Translation:My doctor wants me to neither smoke nor drink.
"Trinki" just means "to drink". Not quite sure what you mean by the addition of "regularly". "Drinki" means "to drink (alcohol) to excess". You wouldn't use it for sipping a glass of wine, but you might for finishing off the entire bottle and staggering down the road afterwards.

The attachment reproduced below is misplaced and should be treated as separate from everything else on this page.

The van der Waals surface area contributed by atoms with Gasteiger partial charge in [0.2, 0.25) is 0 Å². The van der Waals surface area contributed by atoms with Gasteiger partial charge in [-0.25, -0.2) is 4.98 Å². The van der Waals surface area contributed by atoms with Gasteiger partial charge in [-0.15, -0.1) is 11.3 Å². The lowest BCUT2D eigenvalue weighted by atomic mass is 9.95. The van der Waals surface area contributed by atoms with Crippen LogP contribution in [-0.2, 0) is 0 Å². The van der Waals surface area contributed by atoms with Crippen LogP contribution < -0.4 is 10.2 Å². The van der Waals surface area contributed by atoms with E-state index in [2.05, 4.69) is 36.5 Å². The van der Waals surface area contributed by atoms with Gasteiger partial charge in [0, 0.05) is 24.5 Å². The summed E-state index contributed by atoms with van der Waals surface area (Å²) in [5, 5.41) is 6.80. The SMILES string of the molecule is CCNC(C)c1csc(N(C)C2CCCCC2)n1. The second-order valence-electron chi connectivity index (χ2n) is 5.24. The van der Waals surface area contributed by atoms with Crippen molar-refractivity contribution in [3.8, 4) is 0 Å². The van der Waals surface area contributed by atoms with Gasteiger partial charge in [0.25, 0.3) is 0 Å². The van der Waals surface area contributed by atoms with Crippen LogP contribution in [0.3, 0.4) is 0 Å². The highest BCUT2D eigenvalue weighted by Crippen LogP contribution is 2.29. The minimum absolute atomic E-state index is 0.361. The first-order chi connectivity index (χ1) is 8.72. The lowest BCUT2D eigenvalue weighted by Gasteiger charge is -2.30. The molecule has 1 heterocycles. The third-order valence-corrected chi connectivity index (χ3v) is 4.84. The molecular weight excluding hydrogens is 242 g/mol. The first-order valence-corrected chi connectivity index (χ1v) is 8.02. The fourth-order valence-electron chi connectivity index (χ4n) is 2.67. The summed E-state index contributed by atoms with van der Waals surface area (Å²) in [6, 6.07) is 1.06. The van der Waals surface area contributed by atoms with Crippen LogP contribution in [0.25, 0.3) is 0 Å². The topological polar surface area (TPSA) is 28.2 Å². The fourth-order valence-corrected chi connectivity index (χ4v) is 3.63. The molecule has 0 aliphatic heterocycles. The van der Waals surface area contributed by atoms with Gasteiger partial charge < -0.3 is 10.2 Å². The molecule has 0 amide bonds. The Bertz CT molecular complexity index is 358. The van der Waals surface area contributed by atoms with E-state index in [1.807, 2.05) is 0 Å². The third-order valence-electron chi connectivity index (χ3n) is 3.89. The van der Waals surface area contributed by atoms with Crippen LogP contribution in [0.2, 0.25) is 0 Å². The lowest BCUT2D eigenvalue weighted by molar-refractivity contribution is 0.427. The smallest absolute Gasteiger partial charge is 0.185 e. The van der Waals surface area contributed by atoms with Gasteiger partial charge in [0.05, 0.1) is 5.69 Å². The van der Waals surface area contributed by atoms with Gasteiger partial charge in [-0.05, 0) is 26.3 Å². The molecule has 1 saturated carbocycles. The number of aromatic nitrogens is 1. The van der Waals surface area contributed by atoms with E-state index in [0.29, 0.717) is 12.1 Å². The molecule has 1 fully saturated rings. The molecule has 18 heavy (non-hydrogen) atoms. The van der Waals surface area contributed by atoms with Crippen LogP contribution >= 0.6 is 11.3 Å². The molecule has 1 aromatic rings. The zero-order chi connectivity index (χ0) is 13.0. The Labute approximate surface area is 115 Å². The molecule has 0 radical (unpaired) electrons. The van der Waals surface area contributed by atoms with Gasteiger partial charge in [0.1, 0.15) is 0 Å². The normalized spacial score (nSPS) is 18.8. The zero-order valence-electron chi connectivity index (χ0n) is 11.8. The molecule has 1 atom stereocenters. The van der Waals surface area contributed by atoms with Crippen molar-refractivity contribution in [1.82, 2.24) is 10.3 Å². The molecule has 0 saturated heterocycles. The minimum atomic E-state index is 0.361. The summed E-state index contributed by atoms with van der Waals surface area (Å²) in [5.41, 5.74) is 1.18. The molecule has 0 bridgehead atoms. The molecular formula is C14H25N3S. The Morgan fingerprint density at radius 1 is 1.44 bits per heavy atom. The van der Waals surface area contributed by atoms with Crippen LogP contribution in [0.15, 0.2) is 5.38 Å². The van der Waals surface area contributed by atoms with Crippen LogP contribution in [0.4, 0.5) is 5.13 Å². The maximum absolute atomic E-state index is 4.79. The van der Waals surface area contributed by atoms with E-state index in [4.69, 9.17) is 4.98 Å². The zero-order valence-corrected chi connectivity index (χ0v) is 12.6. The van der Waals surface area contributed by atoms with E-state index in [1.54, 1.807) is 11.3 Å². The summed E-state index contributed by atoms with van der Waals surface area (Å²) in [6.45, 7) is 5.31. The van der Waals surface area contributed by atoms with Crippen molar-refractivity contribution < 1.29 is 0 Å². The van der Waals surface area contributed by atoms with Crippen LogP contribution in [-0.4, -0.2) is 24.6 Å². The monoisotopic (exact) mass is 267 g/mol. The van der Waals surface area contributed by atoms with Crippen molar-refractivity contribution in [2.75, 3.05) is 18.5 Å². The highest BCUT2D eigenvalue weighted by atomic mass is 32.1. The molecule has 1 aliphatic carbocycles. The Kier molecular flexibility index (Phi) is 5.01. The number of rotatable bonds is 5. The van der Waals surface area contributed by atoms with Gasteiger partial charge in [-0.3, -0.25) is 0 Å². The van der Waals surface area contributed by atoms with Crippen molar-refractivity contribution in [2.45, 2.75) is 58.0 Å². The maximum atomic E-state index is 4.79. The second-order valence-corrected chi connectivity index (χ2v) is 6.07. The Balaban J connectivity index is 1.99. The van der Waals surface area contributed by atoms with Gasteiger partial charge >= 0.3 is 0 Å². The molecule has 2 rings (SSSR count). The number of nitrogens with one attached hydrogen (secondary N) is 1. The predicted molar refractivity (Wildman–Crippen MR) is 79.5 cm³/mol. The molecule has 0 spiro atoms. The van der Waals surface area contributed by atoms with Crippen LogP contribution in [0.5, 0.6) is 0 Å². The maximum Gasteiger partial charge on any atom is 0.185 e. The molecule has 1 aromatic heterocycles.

The doctor is saying what she wants you to do. She's saying "Nek fumu, nek drinku". Reported speech in Esperanto keeps the same verb ending as what was said originally, so for instance "He said he was going to Paris" is "Li diris, ke li iros al Parizo", because what he actually said was "Mi iros al Parizo". After words expressing a wish or an order you use the imperative in this kind of sentence.